In 1900 Sarah was residing with her son, Richard Jr., his wife Maggie and his 4 yr. old son Richard,
at 2676 E. Lehigh Ln Philadelphia.  Sarah was 68 years old, widowed and the mother of 9 children, 4 of which were still living.  Her oldest daughter Jane passed away in 1897.  The other children we know about- Hugh, Matilda, Richard and Mary – were all living in 1900.  There must have been another 4 children that died prematurely.  
In 1910 Sarah was living at 3243 Joyce St. Philadelphia in the family home of her daughter and son-in-law, Matilda and Charles Seiler.  At this time,census records state only 3 of Sarah’s children were still living which is consistent with her daughter Mary (Archer) Hennessy having passed away prior to 1910.    Regarding Sarah’s other childrenMatilda and Richard both died after the 1920 census, but Hugh’s date of death is unknown.  
Sarah Archer passed away on Sept. 27, 1912 in Philadelphia at the age of 81.  She had survived the death of two husbands and six of her nine children, resided in three countries and on two continents, traveled across the atlantic and as a mother, grandmother and  great grandmother had grown a new branch of her family in America.   Her Death certificate confirms her age as 81, that she was widow, born in Ireland, the daughter of James Andrew and buried on Sept. 30, 1912 in Philadelphia, PA although the name of cemetery is unknown.  Richard Archer’s place of burial is also unknown.

Richard probably had a brother, George Archer (1834-1905) who also emigrated to the US and settled in Philadelphia with his wife Mary (McKnight) Archer.  George is buried with his wife at  Greenmount 
Cemetery, 4301 North Front Street Philadelphia PA.   It is possible that Richard & Sarah Archer are buried there as well. 


Mary’s siblings:

Richard and Margaret (unknown) Archer had at least 1 son, Richard Archer Jr. (b.1890) who  potentially could have been first cousin of Hennessy boys (Joseph, Thomas, Henry & John)

  • Richard Archer Jr. had four children – possible 2nd cousins 
    • Clare (Archer) Williard (b. 1918 -2000) 
    • Private (b.1920)
    • Private (b.1921)
    • Mary (Archer) Gubicza (b.1922 -2009) 
      • Private – 4 children living
      • Michael Gubicza (1958-2009)
  • Hugh Galloway Archer –  unknown if married or had children
  • Matilda (Galloway) Seiler and had 5 children who also could be potential first cousins.
    • Elwood Seiler (1886-1921 )
      • Private (1913-) 
      • Private (1919-)
    • Lilly May (Seiler) Dunn (1888- 1936)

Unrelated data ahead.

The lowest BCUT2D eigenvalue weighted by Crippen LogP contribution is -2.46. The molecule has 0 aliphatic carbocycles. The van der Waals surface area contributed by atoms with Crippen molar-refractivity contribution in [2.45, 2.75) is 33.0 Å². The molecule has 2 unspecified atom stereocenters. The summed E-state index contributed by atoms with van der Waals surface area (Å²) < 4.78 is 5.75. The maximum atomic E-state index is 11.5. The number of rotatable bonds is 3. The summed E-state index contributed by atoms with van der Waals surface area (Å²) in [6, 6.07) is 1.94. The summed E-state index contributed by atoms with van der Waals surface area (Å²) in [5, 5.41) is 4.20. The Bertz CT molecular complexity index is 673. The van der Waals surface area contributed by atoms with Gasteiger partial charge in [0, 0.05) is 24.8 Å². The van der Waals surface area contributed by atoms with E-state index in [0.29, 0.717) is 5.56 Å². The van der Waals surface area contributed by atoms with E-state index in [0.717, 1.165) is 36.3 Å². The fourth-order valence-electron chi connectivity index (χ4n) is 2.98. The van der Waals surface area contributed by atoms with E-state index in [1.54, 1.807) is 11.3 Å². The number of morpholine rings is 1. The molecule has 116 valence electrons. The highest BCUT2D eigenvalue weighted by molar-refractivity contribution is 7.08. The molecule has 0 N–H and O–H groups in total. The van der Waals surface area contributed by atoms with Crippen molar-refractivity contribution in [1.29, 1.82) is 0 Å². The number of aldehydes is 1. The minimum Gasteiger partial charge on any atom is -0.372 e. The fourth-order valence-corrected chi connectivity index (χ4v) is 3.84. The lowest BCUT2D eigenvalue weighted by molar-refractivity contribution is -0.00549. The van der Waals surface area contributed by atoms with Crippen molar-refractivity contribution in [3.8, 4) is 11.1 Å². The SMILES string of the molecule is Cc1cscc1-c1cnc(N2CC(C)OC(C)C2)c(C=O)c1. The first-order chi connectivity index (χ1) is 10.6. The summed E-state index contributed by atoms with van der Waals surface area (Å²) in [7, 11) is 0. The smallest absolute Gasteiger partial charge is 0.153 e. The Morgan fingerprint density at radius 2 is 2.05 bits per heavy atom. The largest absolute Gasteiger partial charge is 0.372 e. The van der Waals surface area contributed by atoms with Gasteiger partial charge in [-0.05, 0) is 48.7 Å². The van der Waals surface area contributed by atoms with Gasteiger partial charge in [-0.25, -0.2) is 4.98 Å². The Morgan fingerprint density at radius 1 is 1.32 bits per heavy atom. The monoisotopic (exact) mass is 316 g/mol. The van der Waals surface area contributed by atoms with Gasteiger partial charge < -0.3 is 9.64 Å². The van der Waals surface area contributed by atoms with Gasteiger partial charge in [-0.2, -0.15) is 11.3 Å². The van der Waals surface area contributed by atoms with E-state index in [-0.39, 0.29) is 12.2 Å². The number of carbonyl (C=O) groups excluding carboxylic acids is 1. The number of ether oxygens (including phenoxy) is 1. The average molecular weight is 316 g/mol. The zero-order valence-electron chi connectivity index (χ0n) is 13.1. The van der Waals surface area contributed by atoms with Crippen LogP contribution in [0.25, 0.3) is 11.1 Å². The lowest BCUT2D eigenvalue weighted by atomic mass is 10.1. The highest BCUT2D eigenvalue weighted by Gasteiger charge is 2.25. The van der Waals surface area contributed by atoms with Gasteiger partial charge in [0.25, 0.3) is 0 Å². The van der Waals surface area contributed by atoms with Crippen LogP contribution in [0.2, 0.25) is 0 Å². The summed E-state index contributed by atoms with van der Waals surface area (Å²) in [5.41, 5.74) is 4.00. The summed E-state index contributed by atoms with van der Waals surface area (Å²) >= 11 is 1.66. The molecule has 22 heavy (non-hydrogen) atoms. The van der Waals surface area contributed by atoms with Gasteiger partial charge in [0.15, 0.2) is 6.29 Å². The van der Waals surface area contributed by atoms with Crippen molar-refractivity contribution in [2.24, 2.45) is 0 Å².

• Florenc M. Dunn (1911 -1992)
      • Cecil W. Dunn (1914-1971)
      • Alexander R. Dunn (1919 -1990)
      • Grace Dunn (1926-1997)
      • Howard Dunn (1929-2006)
    • Florence (Seiler) Doran Pewters (1891 -1973)
      • Lilly May (Doran) (1909-
        • Private – 6 children living born from 1927 – 1938
    • Private (1898-
    • George Seiler (1901- 1969)

George and Mary Archer had 7 children – William, Annie, Margaret, Sarah, Mary Elizabeth, Thomas & Martha – who may have been Mary (Archer) Hennessy’s first cousins. 

Life of Henry Hennessy, brother of Thomas F. Hennessy, at Craig Colony

Life of Henry Hennessy, brother of Thomas F. Hennessy, at Craig Colony

Henry Hennessy spent a significant part, if not all, of his adult life at Craig Colony for Epileptics in upstate New York.  Craig Colony was modeled after an idyllic vision of  a safe, productive environment where epileptics could live their lives in peace with proper medical care.  The reality was not so idyllic and the premise that epileptics needed to be segregated because they were either contagious, dangerous to society, or ‘not right in the head,’ could not have been more erroneous.

Henry Hennessy is my great uncle, my grandfather’s brother.  Few, if any, will be searching for him on ancestry websites as he has no direct descendants.  He wasn’t allowed to marry or fraternize with females at Craig Colony.   Despite attempts to simulate a home environment for colonists, as they were called, Craig Colony was an institution specifically designed to keep male and female patients from interacting, with the sexes entirely separated by a rocky ravine.  Epilepsy was understood to be a brain disorder by the late 19th century, but there was no effective seizure medication and epileptics faced severe discrimination making it almost impossible to live a normal life.  Prior to the establishment of Craig Colony, many were committed to insane asylums.